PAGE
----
Tuesday, January 31, 2012

Day 13 – Something about Japan that reminds you of home?

When I was in grade school, they did an "experimental spelling" program with my class. To this day I can't spell worth shit. Also, I apparently thought clouds = leaves when I was in first grade.
The definition of "home," for me, is a place where I have a bed to sleep in and a closet to put clothes in. I've never liked living out of a suitcase, so as soon as I move to a new place, the first thing I do is get my clothes put away and a bed made up for myself (no matter how temporary both may look). One of the most frustrating things about my study abroad experience was staying in a room that didn't have a place I could put my clothes away in. Although I stayed in that house (with the most wonderful host family) for six months, I lived out of my huge suitcase the entire time.

Since this post is about nostalgia, I only thought it appropriate to show pictures from "way back when" I was about as good at English writing as my junior high school students, hahahaa
I've also never been one to get terribly attached to places I live in. During my childhood, I moved 5 times. Add that to changing living spaces every year in college and finally my major move to Japan and you can see that I've never had a very stable place to call "home." Of course, this has been fine with me! I love traveling around, moving to new places and discovering new things about where I live. My moves have also never been quite as dramatic (always the same school district or close when I was younger and my campus was small, so it really wasn't much of a move each time) as the one I did from Chicago to Japan. I know that this prompt is about what's something that reminds you of your home country in Japan, but the word "home" always strikes a chord with me. I feel like life is a constant battle about where one should call "home." Japan has become home just as much as Chicago is my home.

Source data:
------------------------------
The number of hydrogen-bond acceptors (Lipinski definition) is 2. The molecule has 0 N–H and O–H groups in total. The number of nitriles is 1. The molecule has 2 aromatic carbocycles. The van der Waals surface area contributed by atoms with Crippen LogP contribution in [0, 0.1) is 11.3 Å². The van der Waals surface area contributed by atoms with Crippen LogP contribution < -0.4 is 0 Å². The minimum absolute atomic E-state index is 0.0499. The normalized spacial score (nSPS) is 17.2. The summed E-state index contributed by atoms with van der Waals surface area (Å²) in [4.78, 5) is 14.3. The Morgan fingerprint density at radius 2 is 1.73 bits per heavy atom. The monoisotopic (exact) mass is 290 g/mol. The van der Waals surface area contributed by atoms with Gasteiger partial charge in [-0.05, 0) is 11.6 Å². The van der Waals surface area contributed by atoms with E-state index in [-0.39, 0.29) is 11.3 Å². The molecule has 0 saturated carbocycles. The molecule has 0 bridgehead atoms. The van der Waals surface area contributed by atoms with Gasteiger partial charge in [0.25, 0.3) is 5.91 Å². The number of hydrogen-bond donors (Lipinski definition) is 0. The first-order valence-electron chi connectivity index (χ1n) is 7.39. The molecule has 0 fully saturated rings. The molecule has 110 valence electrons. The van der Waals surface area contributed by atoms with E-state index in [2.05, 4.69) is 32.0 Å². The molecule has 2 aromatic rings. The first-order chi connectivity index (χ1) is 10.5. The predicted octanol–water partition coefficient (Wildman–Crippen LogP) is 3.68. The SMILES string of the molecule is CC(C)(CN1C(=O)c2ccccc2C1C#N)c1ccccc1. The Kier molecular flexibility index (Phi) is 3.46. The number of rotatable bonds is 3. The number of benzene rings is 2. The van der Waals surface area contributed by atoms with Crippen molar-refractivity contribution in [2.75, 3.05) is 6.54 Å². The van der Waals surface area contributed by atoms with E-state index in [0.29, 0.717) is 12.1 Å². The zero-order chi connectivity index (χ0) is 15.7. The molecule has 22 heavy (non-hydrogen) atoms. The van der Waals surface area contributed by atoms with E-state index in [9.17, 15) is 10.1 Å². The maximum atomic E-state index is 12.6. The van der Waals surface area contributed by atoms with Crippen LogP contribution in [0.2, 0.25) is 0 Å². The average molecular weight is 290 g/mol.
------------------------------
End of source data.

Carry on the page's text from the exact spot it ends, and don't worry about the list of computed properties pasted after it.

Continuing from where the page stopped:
So. Something about Japan that reminds me of home. My answer is going to be really abstract and can be described through an anecdote:

A few days ago I was over at my friend Nat-chan's house having dinner (as I usually do Tuesday nights) with her, her boyfriend, and my friend Yukiko. Whenever we make dinner together, we all prepare dinner together, then sit down and watch some sort of movie/chat/watch youtube videos/listen to music. This last Tuesday, we watched some of the Lady Gaga Monster Ball tour DVD Nat-chan got cheap (because it was in English) and they had be translate some of her dialogue (difficult, to say the least). Once we got tired of watching her strut around stage, Yukiko pulled out the Famicon and we all started playing the original Mario. For all of us, the game is so nostalgic of childhood (even though I'm the youngest of them all) and it had been awhile since any of us had played the game. Even so, there's that deep-rooted memory of the jumps, moves, and secret boxes you're supposed to get that had still resided in all of us. This feeling is what reminded me of home.

All through childhood and high school, me and my friends would sit around and play video games together. I'm not much for video games, but I appreciate the classics like Mario and Donkey Kong, and I've always been a fan of hack-and-slash or racing games. However, sitting around with my friends here while playing nostalgic games brought me the warmest feeling of "home" I've ever had. It was so comfortable and familiar that I didn't feel like I was in Japan, in America, or really anywhere at all. I was in a good place with good people, enjoying something that made us all laugh and remember what was fun about being a kid.

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